Keep displays going with standby pots

A beautiful hanging basket should be kept going as long as possible. Picture by Tom Pattinson.
A beautiful hanging basket should be kept going as long as possible. Picture by Tom Pattinson.

I met an acquaintance at a local plant retail outlet last week and he was buying bedding plants for his summer displays.

A little late in the day to be doing that, you might think, but this was to plug a few gaps that have appeared as the season has progressed.

His action was spot-on. Far too many give up on their tubs, beds and baskets too soon. Keep the show on the road as long as you can.

Have potted plants ready to fill gaps in borders, beds or boxes as they do in public displays and you extend the summer experience.

When the dazzling delphiniums that greet visitors to Alnwick’s Ornamental Garden ran out of steam, spent stems were pruned to ground level and a regiment of stunning agapanthus, on standby in pots, replaced them. It’s surprising how your own garden can benefit from having a few potted liliums, geraniums or fuchsias on standby, just in case.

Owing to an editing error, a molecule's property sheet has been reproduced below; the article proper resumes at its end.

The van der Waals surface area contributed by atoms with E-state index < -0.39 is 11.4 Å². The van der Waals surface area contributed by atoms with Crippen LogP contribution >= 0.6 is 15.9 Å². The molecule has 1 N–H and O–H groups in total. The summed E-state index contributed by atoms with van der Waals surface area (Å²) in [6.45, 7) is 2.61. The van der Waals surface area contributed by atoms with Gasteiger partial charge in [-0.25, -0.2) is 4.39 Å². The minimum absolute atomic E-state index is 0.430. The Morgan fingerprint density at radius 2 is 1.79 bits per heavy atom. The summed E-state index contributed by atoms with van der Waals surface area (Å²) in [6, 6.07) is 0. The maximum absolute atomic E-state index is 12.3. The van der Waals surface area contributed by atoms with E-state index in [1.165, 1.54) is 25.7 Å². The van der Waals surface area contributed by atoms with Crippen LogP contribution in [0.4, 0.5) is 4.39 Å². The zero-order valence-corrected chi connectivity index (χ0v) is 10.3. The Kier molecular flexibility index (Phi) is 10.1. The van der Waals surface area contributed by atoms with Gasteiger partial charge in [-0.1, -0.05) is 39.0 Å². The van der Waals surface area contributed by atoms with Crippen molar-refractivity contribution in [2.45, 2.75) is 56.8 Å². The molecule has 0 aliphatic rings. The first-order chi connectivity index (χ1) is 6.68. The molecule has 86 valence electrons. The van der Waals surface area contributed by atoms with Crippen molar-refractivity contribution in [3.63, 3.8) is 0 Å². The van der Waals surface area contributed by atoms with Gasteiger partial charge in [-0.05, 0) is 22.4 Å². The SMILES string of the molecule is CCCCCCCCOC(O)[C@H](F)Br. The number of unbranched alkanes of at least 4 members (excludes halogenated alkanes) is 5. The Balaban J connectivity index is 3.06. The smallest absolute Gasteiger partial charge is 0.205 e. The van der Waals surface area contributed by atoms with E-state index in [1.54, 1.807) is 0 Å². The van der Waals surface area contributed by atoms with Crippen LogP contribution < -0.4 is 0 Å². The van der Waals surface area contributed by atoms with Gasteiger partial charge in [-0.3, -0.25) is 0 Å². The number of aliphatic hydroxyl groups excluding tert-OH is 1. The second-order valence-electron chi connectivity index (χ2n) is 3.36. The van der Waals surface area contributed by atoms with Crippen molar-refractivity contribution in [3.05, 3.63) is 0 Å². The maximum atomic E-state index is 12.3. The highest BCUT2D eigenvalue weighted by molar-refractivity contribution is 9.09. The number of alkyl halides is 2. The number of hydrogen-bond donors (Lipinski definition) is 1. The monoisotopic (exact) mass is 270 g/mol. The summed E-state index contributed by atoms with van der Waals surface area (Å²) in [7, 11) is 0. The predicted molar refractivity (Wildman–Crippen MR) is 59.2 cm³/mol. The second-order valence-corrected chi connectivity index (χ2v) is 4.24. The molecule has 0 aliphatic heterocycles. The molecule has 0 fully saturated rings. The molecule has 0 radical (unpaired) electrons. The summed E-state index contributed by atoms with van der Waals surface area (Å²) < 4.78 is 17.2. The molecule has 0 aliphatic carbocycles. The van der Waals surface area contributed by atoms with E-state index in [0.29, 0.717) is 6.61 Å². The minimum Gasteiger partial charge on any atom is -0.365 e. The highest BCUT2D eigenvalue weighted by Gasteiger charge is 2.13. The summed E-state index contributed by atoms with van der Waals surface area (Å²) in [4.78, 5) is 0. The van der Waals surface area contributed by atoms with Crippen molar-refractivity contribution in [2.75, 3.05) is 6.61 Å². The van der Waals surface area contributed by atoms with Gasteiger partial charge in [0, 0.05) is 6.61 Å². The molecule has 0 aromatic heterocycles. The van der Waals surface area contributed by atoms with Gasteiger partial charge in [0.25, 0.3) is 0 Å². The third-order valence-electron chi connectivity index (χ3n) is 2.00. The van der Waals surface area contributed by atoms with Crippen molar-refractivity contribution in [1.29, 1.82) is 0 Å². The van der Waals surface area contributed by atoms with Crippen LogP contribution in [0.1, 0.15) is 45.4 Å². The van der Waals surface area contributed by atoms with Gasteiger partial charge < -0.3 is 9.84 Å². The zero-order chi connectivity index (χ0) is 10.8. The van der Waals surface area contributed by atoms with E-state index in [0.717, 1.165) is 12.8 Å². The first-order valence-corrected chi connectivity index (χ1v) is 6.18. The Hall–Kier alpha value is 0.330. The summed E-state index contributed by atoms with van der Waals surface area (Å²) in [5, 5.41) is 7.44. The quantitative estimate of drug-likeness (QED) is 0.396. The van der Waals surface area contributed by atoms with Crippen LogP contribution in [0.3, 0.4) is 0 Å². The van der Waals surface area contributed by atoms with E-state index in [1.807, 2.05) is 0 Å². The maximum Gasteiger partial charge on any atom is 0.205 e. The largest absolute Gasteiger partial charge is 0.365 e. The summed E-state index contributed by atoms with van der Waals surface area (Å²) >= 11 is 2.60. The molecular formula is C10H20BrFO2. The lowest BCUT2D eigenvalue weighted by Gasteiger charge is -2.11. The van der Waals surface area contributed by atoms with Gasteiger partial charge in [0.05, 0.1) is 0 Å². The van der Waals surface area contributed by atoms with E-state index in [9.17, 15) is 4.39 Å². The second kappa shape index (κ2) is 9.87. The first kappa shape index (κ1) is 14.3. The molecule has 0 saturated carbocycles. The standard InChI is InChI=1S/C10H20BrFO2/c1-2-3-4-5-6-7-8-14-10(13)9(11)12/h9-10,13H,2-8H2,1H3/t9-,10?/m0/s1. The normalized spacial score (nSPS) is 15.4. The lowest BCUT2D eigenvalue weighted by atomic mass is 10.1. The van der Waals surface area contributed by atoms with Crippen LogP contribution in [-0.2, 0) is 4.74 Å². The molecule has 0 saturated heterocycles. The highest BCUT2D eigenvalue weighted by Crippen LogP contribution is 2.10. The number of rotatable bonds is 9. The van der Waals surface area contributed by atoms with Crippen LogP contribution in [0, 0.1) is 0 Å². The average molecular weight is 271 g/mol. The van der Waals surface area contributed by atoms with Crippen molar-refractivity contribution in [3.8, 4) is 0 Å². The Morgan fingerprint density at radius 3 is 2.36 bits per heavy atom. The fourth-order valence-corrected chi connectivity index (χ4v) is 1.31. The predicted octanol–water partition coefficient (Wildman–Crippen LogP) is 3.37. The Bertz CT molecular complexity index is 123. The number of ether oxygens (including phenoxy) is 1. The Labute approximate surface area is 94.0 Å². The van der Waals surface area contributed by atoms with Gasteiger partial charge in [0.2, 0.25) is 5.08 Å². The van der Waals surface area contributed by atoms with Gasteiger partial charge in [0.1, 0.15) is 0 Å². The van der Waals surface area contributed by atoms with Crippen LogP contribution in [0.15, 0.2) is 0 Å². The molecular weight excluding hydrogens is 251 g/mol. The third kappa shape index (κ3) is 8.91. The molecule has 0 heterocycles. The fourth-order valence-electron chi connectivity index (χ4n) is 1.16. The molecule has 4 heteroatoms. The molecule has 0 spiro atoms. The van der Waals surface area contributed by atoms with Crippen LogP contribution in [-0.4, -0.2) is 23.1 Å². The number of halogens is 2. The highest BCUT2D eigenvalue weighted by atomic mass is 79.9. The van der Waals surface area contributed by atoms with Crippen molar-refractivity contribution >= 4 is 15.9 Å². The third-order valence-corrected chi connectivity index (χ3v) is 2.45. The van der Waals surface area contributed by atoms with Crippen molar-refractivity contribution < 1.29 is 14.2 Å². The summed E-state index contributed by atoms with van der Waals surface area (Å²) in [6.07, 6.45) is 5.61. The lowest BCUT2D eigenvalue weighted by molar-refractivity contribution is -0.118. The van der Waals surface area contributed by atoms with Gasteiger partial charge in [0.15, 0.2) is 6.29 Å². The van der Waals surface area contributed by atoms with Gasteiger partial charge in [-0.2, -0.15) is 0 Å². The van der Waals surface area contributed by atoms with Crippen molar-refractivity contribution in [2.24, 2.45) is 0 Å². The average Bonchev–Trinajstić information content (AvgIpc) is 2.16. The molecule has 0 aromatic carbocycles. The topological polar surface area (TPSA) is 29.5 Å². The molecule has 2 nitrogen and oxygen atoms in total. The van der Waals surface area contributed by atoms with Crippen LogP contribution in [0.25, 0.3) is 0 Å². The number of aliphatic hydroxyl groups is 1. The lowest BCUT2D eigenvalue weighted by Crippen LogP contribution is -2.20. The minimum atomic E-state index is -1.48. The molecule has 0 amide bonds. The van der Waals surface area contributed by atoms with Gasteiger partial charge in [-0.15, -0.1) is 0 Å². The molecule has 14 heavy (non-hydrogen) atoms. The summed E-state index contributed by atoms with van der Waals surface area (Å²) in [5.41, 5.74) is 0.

In desperation, I often raid the greenhouse to plug container gaps. The variegated foliage of a spider plant (chlorophytum) or Plectranthus coleoides can instantly enhance a display.

This filling-in of voids in summer attractions is inevitable given the diverse elements at large, not least the extremes our changing weather patterns throw at us. Anticipating these is key if your garden has been entered in a competition or is in a high-profile position and therefore a source of pleasure to all.

Village, town and city entrants in our Northumbria in Bloom competition are eagerly awaiting this year’s results. There is certainly pressure on them to maintain the standard of displays that will soon be under the spotlight.

Gap-filling apart, dead-heading, feeding and watering are essential to the longevity of summer plants.